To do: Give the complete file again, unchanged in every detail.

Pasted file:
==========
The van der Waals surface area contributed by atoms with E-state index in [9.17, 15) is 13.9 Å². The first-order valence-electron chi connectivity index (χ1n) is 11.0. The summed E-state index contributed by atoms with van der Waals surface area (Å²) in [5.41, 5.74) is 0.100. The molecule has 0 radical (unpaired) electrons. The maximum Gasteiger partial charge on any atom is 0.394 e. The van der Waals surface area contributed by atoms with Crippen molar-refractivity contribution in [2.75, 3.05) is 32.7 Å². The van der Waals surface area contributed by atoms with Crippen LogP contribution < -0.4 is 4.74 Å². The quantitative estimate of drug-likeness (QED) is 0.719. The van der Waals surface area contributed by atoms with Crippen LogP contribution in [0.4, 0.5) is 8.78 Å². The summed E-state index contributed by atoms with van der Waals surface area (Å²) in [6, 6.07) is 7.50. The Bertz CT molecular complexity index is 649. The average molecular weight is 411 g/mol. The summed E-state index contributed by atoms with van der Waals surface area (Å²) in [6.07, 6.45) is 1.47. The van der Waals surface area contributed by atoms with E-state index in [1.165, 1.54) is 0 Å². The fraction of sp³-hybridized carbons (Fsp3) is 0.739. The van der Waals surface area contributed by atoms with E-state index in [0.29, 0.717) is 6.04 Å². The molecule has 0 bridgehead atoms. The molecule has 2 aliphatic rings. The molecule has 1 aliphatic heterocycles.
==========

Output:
The van der Waals surface area contributed by atoms with E-state index in [9.17, 15) is 13.9 Å². The first-order valence-electron chi connectivity index (χ1n) is 11.0. The summed E-state index contributed by atoms with van der Waals surface area (Å²) in [5.41, 5.74) is 0.100. The molecule has 0 radical (unpaired) electrons. The maximum Gasteiger partial charge on any atom is 0.394 e. The van der Waals surface area contributed by atoms with Crippen molar-refractivity contribution in [2.75, 3.05) is 32.7 Å². The van der Waals surface area contributed by atoms with Crippen LogP contribution < -0.4 is 4.74 Å². The quantitative estimate of drug-likeness (QED) is 0.719. The van der Waals surface area contributed by atoms with Crippen LogP contribution in [0.4, 0.5) is 8.78 Å². The summed E-state index contributed by atoms with van der Waals surface area (Å²) in [6, 6.07) is 7.50. The Bertz CT molecular complexity index is 649. The average molecular weight is 411 g/mol. The summed E-state index contributed by atoms with van der Waals surface area (Å²) in [6.07, 6.45) is 1.47. The van der Waals surface area contributed by atoms with E-state index in [1.165, 1.54) is 0 Å². The fraction of sp³-hybridized carbons (Fsp3) is 0.739. The van der Waals surface area contributed by atoms with E-state index in [0.29, 0.717) is 6.04 Å². The molecule has 0 bridgehead atoms. The molecule has 2 aliphatic rings. The molecule has 1 aliphatic heterocycles.